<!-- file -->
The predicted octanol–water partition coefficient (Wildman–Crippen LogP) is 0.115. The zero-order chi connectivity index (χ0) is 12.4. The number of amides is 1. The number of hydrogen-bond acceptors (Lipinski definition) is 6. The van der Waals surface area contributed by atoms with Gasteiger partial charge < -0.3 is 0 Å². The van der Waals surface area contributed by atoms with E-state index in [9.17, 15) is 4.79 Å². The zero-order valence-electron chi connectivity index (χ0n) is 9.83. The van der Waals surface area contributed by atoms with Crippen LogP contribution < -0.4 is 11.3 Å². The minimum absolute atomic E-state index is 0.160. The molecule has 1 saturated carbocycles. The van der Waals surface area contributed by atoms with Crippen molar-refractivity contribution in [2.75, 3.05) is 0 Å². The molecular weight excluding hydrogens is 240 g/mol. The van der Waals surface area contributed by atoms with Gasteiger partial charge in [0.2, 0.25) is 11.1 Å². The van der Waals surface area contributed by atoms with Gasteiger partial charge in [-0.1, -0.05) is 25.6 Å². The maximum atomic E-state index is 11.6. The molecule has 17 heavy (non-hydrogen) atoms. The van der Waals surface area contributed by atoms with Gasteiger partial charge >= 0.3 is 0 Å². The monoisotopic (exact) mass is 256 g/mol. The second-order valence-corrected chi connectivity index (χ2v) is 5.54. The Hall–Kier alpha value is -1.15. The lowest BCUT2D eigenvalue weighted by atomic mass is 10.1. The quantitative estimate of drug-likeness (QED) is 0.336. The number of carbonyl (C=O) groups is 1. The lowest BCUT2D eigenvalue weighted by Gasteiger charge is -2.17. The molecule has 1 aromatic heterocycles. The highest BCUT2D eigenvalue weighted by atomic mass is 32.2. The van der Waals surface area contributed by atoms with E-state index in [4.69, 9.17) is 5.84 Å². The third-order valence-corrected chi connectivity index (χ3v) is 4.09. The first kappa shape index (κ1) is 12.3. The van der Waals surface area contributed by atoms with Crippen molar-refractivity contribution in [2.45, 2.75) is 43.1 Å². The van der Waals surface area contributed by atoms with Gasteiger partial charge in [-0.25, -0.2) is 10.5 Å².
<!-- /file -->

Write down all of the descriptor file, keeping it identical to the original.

The predicted octanol–water partition coefficient (Wildman–Crippen LogP) is 0.115. The zero-order chi connectivity index (χ0) is 12.4. The number of amides is 1. The number of hydrogen-bond acceptors (Lipinski definition) is 6. The van der Waals surface area contributed by atoms with Gasteiger partial charge < -0.3 is 0 Å². The van der Waals surface area contributed by atoms with E-state index in [9.17, 15) is 4.79 Å². The zero-order valence-electron chi connectivity index (χ0n) is 9.83. The van der Waals surface area contributed by atoms with Crippen LogP contribution < -0.4 is 11.3 Å². The minimum absolute atomic E-state index is 0.160. The molecule has 1 saturated carbocycles. The van der Waals surface area contributed by atoms with Crippen molar-refractivity contribution in [2.75, 3.05) is 0 Å². The molecular weight excluding hydrogens is 240 g/mol. The van der Waals surface area contributed by atoms with Gasteiger partial charge in [0.2, 0.25) is 11.1 Å². The van der Waals surface area contributed by atoms with Gasteiger partial charge in [-0.1, -0.05) is 25.6 Å². The maximum atomic E-state index is 11.6. The molecule has 17 heavy (non-hydrogen) atoms. The van der Waals surface area contributed by atoms with Gasteiger partial charge >= 0.3 is 0 Å². The monoisotopic (exact) mass is 256 g/mol. The second-order valence-corrected chi connectivity index (χ2v) is 5.54. The Hall–Kier alpha value is -1.15. The lowest BCUT2D eigenvalue weighted by atomic mass is 10.1. The quantitative estimate of drug-likeness (QED) is 0.336. The number of carbonyl (C=O) groups is 1. The lowest BCUT2D eigenvalue weighted by Gasteiger charge is -2.17. The molecule has 1 aromatic heterocycles. The highest BCUT2D eigenvalue weighted by atomic mass is 32.2. The van der Waals surface area contributed by atoms with E-state index in [4.69, 9.17) is 5.84 Å². The third-order valence-corrected chi connectivity index (χ3v) is 4.09. The first kappa shape index (κ1) is 12.3. The van der Waals surface area contributed by atoms with Crippen molar-refractivity contribution in [2.45, 2.75) is 43.1 Å². The van der Waals surface area contributed by atoms with Gasteiger partial charge in [-0.25, -0.2) is 10.5 Å².